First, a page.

EGYPT: THE SRCOND-LARGEST
Egypt is the largest non-OPEC oil producer in Africa and the second-largest dry natural gas producer on the continent. The country also serves as a major transit route for oil shipped from the Persian Gulf to Europe and the United States.
Egypt is the largest oil and natural gas consumer in Africa, accounting for more than 20% of total oil consumption and more than 40% of total dry natural gas consumption in Africa in 2013. Energy subsidies, which cost the government $26 billion in 2012, have contributed to rising energy demand and a high budget deficit.
One of Egypt's challenges is to satisfy increasing oil demand amid falling production. Total oil consumption grew by an annual average of 3% over the past 10 years, averaging almost 770,000 bbl/d in 2013. Egypt's oil consumption has outpaced production since 2010.
Egypt has the largest oil refinery capacity in Africa, although it operates well below capacity. The country's refinery output declined by 28% from 2009 to 2013, despite growing domestic oil consumption. As a result, Egypt must import petroleum products to make up for the shortfall.
Egypt's dry natural gas production has declined by an annual average of 3% from 2009 to 2013. Substantial gas discoveries in the deep offshore Mediterranean Sea and in other areas in Egypt remain undeveloped because the price that Egypt's government is willing to pay foreign operators for the gas is too low, making some investment projects commercially unviable.
Egypt's natural gas exports have declined since 2009 because of increasing consumption and declining production. Egypt's government has been diverting natural gas supplies away from exports to the local market. The country plans to start importing LNG after September 2014 when it installs a regasification unit.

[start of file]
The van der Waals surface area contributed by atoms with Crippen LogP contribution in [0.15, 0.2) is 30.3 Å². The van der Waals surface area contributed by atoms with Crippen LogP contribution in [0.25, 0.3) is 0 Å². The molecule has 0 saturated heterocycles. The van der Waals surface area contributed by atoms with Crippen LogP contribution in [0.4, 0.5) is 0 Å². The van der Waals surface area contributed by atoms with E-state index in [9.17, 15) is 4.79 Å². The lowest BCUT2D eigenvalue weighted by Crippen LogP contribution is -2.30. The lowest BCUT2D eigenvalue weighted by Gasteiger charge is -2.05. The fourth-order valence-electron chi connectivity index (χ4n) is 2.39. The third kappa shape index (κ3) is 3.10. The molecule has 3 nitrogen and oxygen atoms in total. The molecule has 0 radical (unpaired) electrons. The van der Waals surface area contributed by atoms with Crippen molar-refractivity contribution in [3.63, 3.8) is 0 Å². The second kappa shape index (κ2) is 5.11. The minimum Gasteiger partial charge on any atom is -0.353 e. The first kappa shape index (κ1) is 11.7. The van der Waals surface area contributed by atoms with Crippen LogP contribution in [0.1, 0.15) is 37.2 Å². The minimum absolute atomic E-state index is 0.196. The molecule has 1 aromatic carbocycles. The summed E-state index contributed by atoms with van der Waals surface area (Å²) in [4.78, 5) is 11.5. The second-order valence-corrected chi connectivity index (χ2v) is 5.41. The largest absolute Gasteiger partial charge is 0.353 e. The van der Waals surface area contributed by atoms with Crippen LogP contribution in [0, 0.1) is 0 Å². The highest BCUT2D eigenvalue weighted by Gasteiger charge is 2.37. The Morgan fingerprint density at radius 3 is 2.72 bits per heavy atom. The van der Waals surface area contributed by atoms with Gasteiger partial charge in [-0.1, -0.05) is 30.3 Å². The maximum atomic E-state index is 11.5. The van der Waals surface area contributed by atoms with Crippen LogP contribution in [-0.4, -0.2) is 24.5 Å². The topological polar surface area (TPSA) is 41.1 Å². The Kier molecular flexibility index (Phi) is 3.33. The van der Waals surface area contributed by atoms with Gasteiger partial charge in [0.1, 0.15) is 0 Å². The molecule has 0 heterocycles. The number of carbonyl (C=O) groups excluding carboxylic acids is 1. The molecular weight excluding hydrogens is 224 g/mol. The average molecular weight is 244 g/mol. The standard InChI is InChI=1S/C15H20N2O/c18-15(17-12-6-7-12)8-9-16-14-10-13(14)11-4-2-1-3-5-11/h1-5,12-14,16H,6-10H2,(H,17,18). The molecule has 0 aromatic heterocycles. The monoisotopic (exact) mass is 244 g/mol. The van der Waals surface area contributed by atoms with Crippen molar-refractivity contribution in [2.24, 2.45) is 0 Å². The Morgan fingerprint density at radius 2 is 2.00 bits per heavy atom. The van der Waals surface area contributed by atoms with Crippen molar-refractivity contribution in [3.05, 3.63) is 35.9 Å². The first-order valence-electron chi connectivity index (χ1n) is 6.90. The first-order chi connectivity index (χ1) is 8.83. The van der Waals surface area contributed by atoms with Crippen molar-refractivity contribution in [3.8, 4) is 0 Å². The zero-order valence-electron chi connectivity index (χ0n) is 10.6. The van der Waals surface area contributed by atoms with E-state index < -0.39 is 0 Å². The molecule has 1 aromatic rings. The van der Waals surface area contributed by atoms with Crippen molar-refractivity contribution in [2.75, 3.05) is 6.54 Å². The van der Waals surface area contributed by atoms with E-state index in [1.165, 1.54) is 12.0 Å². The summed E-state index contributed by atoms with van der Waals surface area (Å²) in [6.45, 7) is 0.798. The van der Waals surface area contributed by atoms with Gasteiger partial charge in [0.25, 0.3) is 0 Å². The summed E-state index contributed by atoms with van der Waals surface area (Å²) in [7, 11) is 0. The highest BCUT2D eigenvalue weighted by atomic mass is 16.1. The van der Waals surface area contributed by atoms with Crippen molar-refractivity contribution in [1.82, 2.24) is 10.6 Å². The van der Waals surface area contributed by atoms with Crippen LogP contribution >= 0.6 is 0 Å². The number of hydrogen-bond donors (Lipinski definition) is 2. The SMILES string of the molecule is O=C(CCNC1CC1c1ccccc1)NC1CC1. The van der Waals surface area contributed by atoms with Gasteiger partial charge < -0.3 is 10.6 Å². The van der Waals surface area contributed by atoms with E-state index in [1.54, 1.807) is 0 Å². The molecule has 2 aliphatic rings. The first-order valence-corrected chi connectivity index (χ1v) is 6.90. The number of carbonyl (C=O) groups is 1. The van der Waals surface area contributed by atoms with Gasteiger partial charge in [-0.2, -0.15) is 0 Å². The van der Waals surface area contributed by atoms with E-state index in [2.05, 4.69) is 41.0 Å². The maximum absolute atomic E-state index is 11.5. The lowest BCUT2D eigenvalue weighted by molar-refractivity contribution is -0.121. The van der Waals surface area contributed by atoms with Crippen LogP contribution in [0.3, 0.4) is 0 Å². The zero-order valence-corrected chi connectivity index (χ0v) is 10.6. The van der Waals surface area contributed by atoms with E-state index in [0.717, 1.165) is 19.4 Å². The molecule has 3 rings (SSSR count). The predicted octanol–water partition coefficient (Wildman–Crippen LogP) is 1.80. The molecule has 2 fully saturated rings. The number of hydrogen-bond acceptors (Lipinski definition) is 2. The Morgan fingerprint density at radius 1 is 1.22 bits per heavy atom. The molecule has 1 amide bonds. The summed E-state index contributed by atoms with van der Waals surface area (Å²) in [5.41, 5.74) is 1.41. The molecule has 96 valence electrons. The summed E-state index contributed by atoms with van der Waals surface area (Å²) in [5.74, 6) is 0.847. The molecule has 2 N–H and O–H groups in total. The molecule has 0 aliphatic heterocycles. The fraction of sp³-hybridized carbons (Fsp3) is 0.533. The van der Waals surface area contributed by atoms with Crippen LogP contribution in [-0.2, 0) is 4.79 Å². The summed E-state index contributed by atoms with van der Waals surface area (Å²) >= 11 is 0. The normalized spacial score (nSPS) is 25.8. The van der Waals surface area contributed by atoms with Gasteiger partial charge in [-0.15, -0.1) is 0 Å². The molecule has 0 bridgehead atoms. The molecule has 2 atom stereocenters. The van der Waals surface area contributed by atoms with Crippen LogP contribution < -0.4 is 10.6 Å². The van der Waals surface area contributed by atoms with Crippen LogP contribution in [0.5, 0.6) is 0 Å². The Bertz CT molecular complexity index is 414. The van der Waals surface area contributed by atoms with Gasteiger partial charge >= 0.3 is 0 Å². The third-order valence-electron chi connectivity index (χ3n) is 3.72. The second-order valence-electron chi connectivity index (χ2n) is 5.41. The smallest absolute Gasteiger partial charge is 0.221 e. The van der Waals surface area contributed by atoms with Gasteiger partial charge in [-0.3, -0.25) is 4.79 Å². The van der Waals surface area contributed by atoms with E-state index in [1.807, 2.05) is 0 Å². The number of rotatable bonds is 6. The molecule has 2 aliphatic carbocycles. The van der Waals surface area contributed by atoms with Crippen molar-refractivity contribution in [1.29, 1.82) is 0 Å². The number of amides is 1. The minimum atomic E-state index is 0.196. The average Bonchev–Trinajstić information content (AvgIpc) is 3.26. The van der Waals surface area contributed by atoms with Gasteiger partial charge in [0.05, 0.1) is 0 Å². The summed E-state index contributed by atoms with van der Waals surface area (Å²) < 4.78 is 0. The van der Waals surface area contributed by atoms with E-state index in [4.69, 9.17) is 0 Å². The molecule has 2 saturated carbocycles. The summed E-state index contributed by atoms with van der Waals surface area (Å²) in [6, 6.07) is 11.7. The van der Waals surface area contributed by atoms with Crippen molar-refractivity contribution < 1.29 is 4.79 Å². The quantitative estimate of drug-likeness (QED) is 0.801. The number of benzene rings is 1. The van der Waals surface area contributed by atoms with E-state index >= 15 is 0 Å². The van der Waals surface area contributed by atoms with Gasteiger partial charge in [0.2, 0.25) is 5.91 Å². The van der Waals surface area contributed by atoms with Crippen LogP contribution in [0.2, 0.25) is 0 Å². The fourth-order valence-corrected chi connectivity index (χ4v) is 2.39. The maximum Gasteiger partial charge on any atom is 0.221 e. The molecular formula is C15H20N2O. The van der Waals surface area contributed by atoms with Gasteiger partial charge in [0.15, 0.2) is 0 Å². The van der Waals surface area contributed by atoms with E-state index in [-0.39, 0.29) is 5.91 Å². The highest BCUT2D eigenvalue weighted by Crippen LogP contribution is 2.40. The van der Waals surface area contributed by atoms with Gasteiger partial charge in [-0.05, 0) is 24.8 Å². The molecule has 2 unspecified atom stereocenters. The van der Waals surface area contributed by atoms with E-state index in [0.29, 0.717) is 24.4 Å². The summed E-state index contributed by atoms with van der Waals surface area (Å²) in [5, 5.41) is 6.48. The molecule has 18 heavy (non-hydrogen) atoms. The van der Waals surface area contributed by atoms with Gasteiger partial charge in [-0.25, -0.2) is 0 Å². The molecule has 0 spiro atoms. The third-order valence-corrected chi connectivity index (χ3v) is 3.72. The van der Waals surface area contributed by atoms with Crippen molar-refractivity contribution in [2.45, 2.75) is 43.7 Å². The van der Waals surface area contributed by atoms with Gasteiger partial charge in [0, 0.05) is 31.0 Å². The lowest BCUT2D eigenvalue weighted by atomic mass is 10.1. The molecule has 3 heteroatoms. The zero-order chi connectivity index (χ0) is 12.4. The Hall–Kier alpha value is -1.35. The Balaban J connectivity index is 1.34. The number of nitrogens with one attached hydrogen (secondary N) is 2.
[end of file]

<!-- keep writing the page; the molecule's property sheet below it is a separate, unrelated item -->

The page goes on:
The Suez Canal and SUMED Pipeline are strategic routes for Persian Gulf oil and natural gas shipments to Europe and North America. Closure of the Suez Canal and Sumed Pipeline would add an estimated 2,700 miles of transit from Saudi Arabia to the United States around the Cape of Good Hope via tanker.
The revolution in Egypt that started in 2011 did not have any noticeable effect on oil transit flows through the Suez Canal. Oil transit via Suez has increased each year since 2009. In 2013, almost 3.2 million bbl/d of total oil transited in both directions, of which 1.5 million bbl/d was crude oil. This is the largest amount ever shipped through the Suez Canal. Total crude oil flows via the Suez Canal and SUMED pipeline accounted for about 6% of total seaborne-traded crude oil.
LNG flows through the Suez Canal in both directions were 1.2 Tcf in 2013, accounting for 10% of total LNG traded worldwide.
Egypt experiences frequent electricity blackouts because of rising demand, natural gas supply shortages, aging infrastructure, and inadequate generation and transmission capacity. Ongoing political and social unrest in Egypt has slowed the government's plans to expand power generation capacity by 30 GW by 2020.
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